Normal unit vector and acceleration?

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  • Thread starter JulienB
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Hi everybody! I'm currently learning special relativity, and I'm going through the chapter of tangent, normal and binormal vectors. In my teacher's script, the definition of the normal vector eN says:

[tex]\vec{e_N} = \frac{d}{ds} \vec{e_T} \cdot \frac{1}{\mid \frac{d}{ds} \cdot \vec{e_T} \mid} = \frac{ \frac{d^2}{ds^2} \vec{x(s)}}{\mid \frac{d^2}{ds^2} \vec{x(s)} \mid}[/tex]

I think I understand the first equality with the first derivative of the tangent unit vector, but I am unsure to what means the equality: it looks like some sort of acceleration relative to the arclength instead of time, and I guess from that equality that its vector is perpendicular to the trajectory. Is it simply the normal component of acceleration?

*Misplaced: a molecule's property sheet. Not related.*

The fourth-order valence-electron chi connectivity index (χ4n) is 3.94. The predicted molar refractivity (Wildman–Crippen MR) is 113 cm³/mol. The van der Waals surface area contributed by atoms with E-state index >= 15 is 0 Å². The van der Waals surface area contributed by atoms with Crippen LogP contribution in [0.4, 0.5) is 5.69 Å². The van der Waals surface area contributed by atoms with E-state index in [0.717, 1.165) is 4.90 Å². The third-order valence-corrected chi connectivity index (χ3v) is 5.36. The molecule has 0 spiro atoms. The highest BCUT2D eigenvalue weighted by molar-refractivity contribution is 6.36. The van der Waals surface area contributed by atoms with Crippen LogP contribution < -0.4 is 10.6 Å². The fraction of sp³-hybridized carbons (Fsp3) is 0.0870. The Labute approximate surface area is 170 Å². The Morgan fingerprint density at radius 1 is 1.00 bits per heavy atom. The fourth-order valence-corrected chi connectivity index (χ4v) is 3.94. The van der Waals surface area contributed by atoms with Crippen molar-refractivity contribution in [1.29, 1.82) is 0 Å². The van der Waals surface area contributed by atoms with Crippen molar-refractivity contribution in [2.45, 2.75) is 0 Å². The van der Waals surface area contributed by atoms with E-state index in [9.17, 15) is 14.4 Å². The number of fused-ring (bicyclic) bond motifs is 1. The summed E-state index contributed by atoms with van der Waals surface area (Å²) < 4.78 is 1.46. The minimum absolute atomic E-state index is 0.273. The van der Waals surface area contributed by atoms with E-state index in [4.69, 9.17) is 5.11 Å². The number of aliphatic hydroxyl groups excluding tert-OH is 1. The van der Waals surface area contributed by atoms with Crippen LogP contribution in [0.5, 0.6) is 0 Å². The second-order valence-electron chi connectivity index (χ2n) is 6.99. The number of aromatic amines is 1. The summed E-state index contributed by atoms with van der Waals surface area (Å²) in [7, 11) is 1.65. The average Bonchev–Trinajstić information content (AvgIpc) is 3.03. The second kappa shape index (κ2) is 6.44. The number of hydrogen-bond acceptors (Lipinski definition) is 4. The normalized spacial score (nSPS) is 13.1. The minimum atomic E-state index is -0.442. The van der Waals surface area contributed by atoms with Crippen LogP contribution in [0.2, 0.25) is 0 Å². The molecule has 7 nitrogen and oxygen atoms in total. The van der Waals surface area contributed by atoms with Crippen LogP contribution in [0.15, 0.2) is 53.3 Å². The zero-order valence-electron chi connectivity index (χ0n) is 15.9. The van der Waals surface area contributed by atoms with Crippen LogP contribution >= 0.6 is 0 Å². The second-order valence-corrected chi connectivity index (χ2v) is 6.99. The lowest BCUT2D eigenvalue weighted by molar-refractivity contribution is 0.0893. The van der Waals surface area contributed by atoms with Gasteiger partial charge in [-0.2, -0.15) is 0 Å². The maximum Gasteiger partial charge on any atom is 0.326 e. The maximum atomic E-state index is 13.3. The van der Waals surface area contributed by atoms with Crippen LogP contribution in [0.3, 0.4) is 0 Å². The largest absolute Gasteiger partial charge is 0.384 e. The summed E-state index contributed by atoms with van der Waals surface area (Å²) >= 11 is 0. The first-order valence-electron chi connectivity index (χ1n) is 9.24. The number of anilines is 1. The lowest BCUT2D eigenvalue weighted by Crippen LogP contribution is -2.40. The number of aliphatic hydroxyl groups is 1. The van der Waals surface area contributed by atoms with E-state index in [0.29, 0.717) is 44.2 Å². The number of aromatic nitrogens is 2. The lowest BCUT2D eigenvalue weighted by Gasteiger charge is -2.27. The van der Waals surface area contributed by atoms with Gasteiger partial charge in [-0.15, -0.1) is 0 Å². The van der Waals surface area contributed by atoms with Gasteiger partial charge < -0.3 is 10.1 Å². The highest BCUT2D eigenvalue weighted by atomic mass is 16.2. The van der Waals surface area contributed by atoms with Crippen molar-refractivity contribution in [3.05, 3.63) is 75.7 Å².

There is kind of an explanation earlier in the script but I'm not sure I get it really:

[tex]s = s(t) \implies t = t(s) \implies \vec{x(t)} = \vec{x [t(s)]} = \vec{x(s)}
[/tex]

At the end I don't really get how (and why) it goes from time as a parameter to the arclength. Could someone possibly give me a hint?

Thank you very much in advance.


Julien.
 

Answers and Replies

  • #2
408
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A little later in the script, I found:

[tex] \mid \frac{d^2 \vec{x}}{ds^2} \mid = \frac{1}{R} [/tex] with R being the radius of the curve. I'm also confused about this formula, it seems to me it would make a part of the acceleration depending on the radius of the curve.
 

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